An interview with illustrator Catell Ronca
Buy The Drum
Catell Ronca is the illustrator of The Drum, which is the first book in our new Children.Music.Life. series. She lives and works in Switzerland and we interviewed her about The Drum and music in general. Read it below:
What three words would you use to describe The Drum?
Life, joy, self-expression.
Did you play any musical instruments growing up?
Yes, the piano, the guitar, the recorder, but nothing very well.
What inspired you when illustrating The Drum?
I was inspired first of all by all the African cultures and the colours and sounds that I associate with them, and how happy they make me feel.
The illustrations for The Drum are so vibrant and happy. Why did you choose this style?
The beat of a drum is an irresistible force for me, very much in the way colours are. Drumbeats are essentially the life-force, our hearts instantly resonate, so I wanted the colours to communicate life and make the visuals as striking as possible.
You illustrated a drum with animals coming out of it like music, with the words ‘The drum is life’. What does that picture mean to you?
One beat on a drum and so much is triggered… For me this image is about consciousness, waking up, seeing creation in the making. It reminds me of our beautiful planet with all the species and the unbelievable diversity.
What do you think music gives to children?
Children naturally want to express with their bodies how music and sounds make them feel. It is simply a natural and fun thing to move and take part especially in a group. I love watching young children dance, as it makes me so happy. Moving spontaneously to sounds is actually very good for the soul and should be done regularly… no matter if it looks silly or not… I have actually become less inhibited myself and just move when I hear a good beat!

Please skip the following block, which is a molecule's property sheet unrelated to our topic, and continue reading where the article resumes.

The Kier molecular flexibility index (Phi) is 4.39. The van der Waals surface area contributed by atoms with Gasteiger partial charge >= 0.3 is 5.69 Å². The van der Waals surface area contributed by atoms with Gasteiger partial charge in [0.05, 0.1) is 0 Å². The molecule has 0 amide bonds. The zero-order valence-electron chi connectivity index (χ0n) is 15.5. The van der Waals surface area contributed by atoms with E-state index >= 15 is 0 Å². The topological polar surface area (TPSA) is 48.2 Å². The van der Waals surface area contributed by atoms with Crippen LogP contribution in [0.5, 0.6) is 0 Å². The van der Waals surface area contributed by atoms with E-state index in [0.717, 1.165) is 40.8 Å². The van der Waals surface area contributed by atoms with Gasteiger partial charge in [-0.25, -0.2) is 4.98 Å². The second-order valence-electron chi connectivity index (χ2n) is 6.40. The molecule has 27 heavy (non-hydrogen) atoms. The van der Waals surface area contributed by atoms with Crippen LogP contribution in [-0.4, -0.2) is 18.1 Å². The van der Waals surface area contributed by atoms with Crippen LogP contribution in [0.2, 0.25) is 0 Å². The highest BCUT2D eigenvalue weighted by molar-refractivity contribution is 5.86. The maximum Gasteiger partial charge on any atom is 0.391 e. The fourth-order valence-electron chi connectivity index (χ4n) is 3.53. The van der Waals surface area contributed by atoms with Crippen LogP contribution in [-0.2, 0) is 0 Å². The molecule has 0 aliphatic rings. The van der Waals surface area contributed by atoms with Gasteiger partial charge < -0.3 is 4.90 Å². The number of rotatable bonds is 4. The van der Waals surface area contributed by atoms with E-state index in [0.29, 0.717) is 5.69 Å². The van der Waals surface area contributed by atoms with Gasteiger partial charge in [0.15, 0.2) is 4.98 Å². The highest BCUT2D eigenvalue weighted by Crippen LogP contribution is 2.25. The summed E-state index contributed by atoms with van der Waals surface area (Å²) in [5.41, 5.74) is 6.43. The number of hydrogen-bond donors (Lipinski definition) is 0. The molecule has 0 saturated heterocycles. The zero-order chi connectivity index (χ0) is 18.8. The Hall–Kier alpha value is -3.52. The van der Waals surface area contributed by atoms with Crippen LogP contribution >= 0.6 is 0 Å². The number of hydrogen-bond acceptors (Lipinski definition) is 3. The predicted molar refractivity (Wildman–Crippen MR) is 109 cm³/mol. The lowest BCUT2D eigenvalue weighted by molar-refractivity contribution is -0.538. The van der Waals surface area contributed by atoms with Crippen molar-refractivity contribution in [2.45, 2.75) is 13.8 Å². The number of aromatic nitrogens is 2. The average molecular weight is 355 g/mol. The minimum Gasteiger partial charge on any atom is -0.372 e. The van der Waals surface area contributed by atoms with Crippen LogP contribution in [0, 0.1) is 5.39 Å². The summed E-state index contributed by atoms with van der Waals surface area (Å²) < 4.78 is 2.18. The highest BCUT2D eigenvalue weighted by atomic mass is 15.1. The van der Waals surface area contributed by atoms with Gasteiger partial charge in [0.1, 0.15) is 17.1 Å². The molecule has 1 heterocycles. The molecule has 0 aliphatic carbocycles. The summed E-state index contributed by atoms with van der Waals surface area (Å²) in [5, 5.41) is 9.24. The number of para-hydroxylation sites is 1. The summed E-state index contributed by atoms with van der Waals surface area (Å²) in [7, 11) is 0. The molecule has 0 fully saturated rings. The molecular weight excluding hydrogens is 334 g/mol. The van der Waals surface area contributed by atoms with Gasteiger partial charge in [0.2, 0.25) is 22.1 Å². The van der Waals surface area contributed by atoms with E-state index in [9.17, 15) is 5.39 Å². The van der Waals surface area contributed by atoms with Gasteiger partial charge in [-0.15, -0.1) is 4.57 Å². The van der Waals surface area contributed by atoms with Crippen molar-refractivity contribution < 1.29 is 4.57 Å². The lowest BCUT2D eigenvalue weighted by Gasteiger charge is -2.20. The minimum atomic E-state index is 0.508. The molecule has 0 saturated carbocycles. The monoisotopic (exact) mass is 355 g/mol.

How can parents use a book like The Drum to encourage their children to make music?
The book is great, because it offers different ways the beat of the drum can be experienced. We can concentrate on just moving our hips or our shoulders or we can focus on how the beat makes us feel thus, noticing how our hearts respond (and our emotions). We can also all move individually, exploring our own personal dance-style to the beat. So, it is about the group and the individual. Working with a drum and a beat carries so many possibilities for expression and what the body instinctively knows and wants to ‘say’, so this book really invites us to explore our physical response to it.
What music do you most remember from your childhood?
When I was four, I was given a cassette of Cat Stevens’ music, which was the first piece of music I owned. I listened to this cassette over and over again; I just could not hear enough of it. I also remember being deeply affected by melodies. When a melody was sad I always had to cry, or when it was happy I just had to dance and sing along.
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